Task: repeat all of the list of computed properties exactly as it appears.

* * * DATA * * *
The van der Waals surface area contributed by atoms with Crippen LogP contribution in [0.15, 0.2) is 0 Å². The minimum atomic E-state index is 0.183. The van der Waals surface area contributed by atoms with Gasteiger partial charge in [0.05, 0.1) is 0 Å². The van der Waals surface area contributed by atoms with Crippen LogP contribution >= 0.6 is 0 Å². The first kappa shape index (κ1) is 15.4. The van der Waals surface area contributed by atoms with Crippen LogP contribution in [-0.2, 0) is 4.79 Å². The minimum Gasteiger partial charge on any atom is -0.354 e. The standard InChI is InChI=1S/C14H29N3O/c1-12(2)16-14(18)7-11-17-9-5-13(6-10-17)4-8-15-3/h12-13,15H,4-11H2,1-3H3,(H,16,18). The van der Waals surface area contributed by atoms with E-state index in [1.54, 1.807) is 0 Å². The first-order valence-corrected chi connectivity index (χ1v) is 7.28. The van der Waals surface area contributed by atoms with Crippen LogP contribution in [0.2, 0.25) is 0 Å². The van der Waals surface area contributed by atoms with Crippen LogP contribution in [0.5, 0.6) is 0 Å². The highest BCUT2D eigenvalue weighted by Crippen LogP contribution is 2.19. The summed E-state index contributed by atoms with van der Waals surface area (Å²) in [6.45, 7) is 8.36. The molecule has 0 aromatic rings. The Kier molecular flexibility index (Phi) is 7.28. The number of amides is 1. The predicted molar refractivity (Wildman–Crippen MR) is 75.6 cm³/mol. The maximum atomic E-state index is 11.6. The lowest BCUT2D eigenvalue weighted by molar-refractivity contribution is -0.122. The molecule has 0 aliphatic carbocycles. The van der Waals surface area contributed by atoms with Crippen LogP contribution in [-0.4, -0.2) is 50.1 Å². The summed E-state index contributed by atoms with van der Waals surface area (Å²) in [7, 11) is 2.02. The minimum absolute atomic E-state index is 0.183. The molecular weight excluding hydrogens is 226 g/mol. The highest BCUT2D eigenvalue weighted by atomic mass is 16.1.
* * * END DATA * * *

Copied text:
The van der Waals surface area contributed by atoms with Crippen LogP contribution in [0.15, 0.2) is 0 Å². The minimum atomic E-state index is 0.183. The van der Waals surface area contributed by atoms with Gasteiger partial charge in [0.05, 0.1) is 0 Å². The van der Waals surface area contributed by atoms with Crippen LogP contribution >= 0.6 is 0 Å². The first kappa shape index (κ1) is 15.4. The van der Waals surface area contributed by atoms with Crippen LogP contribution in [-0.2, 0) is 4.79 Å². The minimum Gasteiger partial charge on any atom is -0.354 e. The standard InChI is InChI=1S/C14H29N3O/c1-12(2)16-14(18)7-11-17-9-5-13(6-10-17)4-8-15-3/h12-13,15H,4-11H2,1-3H3,(H,16,18). The van der Waals surface area contributed by atoms with E-state index in [1.54, 1.807) is 0 Å². The first-order valence-corrected chi connectivity index (χ1v) is 7.28. The van der Waals surface area contributed by atoms with Crippen LogP contribution in [0.2, 0.25) is 0 Å². The van der Waals surface area contributed by atoms with Crippen LogP contribution in [0.5, 0.6) is 0 Å². The highest BCUT2D eigenvalue weighted by Crippen LogP contribution is 2.19. The summed E-state index contributed by atoms with van der Waals surface area (Å²) in [6.45, 7) is 8.36. The molecule has 0 aromatic rings. The Kier molecular flexibility index (Phi) is 7.28. The number of amides is 1. The predicted molar refractivity (Wildman–Crippen MR) is 75.6 cm³/mol. The maximum atomic E-state index is 11.6. The lowest BCUT2D eigenvalue weighted by molar-refractivity contribution is -0.122. The molecule has 0 aliphatic carbocycles. The van der Waals surface area contributed by atoms with Crippen LogP contribution in [-0.4, -0.2) is 50.1 Å². The summed E-state index contributed by atoms with van der Waals surface area (Å²) in [7, 11) is 2.02. The minimum absolute atomic E-state index is 0.183. The molecular weight excluding hydrogens is 226 g/mol. The highest BCUT2D eigenvalue weighted by atomic mass is 16.1.